Stewart and colleagues1 provided compelling evidence for the association between depressive symptoms and the progression of subclinical atherosclerosis. In a 3-year study, they found that higher levels of depressive symptoms (eg, anhedonia, fatigue, and sleep/appetite disturbance) at baseline were associated with a greater 3-year change in carotid intima-media thickness (IMT), and they suggested that depression may play a role in the earlier stages of the development of coronary artery disease. They acknowledged that it is unlikely that the symptoms per se are the pathobiological mechanism of atherosclerosis. A likely explanation for the observed association between depressive symptoms and atherosclerosis is that both are triggered and/or maintained by a common biological mechanism. The Stewart et al study1 included only healthy, older individuals, and the authors suspect that the association they observed may be specific to this population. A putative common mechanism that is affected by aging and may link depression and atherosclerosis has recently been discussed.2 This mechanism is the pathway of the inflammatory enzyme 5-lipoxygenase (5-LOX).
Thank you for submitting a comment on this article. It will be reviewed by JAMA Psychiatry editors. You will be notified when your comment has been published. Comments should not exceed 500 words of text and 10 references.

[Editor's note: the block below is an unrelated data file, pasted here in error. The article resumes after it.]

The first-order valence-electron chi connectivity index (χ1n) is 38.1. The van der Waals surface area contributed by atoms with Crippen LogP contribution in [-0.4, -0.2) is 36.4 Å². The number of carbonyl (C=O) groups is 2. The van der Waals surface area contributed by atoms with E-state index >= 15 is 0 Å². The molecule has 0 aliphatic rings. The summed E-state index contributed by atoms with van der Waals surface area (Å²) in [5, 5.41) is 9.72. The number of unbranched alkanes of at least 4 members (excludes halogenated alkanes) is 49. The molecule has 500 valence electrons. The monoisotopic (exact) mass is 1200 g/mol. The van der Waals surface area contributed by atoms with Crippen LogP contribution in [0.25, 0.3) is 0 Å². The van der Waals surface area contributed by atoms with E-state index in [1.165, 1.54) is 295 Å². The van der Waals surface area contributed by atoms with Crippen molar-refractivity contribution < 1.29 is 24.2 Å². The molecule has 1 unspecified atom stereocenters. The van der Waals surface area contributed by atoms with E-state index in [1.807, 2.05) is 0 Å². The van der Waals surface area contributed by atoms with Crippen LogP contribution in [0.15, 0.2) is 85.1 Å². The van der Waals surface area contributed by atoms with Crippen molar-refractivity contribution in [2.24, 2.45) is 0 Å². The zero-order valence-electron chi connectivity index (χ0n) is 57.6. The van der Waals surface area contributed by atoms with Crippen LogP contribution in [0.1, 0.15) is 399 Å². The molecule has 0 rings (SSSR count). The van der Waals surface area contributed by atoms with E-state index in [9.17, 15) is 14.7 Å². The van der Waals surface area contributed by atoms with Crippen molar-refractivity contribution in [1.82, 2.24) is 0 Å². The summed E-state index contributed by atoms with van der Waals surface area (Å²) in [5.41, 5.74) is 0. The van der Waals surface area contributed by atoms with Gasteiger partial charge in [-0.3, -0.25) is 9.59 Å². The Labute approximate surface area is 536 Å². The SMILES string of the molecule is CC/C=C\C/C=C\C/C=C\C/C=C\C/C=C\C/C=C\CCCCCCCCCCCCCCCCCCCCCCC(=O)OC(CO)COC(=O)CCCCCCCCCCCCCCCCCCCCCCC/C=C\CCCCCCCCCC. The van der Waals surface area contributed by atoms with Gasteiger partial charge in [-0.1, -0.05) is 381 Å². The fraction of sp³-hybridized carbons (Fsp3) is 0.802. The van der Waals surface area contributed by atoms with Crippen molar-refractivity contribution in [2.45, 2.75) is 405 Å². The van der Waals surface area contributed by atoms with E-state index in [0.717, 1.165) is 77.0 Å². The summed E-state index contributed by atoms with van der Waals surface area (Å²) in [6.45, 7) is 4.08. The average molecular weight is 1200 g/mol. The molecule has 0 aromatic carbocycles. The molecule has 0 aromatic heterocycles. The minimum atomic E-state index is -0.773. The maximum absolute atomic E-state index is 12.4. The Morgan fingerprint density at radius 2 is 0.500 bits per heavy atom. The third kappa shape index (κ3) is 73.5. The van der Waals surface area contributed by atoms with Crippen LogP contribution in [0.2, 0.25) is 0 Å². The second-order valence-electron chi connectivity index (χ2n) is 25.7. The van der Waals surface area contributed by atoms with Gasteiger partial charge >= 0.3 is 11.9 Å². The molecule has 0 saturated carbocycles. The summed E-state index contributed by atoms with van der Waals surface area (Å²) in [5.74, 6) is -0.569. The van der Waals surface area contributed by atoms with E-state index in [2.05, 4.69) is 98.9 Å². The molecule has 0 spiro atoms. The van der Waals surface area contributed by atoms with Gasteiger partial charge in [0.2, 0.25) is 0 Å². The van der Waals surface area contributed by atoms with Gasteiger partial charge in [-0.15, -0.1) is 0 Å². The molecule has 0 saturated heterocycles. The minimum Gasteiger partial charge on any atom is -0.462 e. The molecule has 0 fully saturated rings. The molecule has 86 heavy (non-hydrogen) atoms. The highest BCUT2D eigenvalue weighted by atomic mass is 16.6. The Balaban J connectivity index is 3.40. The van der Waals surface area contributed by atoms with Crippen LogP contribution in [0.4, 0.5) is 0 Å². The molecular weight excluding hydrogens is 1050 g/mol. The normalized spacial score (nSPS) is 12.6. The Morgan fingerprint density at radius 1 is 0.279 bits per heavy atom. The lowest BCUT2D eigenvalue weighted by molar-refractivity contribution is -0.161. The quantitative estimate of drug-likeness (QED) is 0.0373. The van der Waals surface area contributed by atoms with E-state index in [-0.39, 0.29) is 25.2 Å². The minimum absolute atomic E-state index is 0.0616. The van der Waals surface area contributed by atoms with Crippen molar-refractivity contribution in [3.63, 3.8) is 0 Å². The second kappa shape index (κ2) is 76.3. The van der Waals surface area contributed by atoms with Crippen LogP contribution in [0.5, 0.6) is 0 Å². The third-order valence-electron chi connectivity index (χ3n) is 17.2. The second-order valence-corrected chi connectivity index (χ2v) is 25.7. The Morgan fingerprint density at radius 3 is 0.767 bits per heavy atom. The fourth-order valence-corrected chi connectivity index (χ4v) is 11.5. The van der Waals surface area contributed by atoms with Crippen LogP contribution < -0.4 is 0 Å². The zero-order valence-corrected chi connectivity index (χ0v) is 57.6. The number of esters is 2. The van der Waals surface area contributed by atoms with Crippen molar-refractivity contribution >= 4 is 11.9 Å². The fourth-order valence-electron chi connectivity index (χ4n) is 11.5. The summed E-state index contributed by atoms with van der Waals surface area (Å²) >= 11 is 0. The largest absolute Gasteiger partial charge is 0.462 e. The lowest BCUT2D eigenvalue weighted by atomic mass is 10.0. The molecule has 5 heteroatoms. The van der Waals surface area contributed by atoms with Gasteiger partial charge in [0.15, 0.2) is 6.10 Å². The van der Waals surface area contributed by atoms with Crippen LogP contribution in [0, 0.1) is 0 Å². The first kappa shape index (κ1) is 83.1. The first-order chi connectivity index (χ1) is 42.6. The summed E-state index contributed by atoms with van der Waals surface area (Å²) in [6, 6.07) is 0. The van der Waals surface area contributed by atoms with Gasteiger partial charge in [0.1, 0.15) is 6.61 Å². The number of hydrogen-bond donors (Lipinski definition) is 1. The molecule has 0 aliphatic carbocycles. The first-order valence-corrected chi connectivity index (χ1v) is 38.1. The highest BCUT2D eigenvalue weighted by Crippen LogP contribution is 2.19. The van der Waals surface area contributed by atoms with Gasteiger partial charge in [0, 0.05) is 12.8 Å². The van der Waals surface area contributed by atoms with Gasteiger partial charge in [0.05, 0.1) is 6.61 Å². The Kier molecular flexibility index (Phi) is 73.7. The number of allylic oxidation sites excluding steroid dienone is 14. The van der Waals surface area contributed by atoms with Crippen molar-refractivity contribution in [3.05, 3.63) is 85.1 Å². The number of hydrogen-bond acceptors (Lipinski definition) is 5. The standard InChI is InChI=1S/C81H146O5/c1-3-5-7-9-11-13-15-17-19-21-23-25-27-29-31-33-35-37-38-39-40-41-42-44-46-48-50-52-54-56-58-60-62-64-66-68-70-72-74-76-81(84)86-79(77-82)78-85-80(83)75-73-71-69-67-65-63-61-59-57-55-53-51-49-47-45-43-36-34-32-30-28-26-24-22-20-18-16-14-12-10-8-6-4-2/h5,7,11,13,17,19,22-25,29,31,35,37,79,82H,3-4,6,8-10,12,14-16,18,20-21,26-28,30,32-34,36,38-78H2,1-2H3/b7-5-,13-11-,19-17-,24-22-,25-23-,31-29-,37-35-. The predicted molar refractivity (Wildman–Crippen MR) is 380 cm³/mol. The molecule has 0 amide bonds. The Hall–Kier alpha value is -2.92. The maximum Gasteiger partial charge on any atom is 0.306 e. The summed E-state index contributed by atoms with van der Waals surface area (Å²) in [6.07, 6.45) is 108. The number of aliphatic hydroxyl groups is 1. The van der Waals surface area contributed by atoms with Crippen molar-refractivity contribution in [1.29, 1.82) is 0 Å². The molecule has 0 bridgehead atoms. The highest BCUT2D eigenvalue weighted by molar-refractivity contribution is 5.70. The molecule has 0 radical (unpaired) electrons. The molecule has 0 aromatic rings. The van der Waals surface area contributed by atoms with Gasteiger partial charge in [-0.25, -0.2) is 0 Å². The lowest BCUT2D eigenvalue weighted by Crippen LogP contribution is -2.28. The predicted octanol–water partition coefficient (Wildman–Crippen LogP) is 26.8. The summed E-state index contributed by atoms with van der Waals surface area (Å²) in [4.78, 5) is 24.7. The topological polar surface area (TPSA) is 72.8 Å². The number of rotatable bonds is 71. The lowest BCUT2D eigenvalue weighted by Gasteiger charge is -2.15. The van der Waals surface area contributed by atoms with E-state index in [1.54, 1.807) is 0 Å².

Do not submit personal medical questions or information that could identify a specific patient, questions about a particular case, or general inquiries to an author. Only content that has not been published, posted, or submitted elsewhere should be submitted. By submitting this Comment, you and any coauthors transfer copyright to the journal if your Comment is posted.
* = Required Field
Disclosure of Any Conflicts of Interest*
Indicate all relevant conflicts of interest of each author below, including all relevant financial interests, activities, and relationships within the past 3 years including, but not limited to, employment, affiliation, grants or funding, consultancies, honoraria or payment, speakers’ bureaus, stock ownership or options, expert testimony, royalties, donation of medical equipment, or patents planned, pending, or issued. If all authors have none, check "No potential conflicts or relevant financial interests" in the box below. Please also indicate any funding received in support of this work. The information will be posted with your response.
Some tools below are only available to our subscribers or users with an online account.
Download citation file:
Web of Science® Times Cited: 11
Customize your page view by dragging & repositioning the boxes below.
More Listings atJAMACareerCenter.com >
Enter your username and email address. We'll send you a link to reset your password.
Enter your username and email address. We'll send instructions on how to reset your password to the email address we have on record.
Athens and Shibboleth are access management services that provide single sign-on to protected resources. They replace the multiple user names and passwords necessary to access subscription-based content with a single user name and password that can be entered once per session. It operates independently of a user's location or IP address. If your institution uses Athens or Shibboleth authentication, please contact your site administrator to receive your user name and password.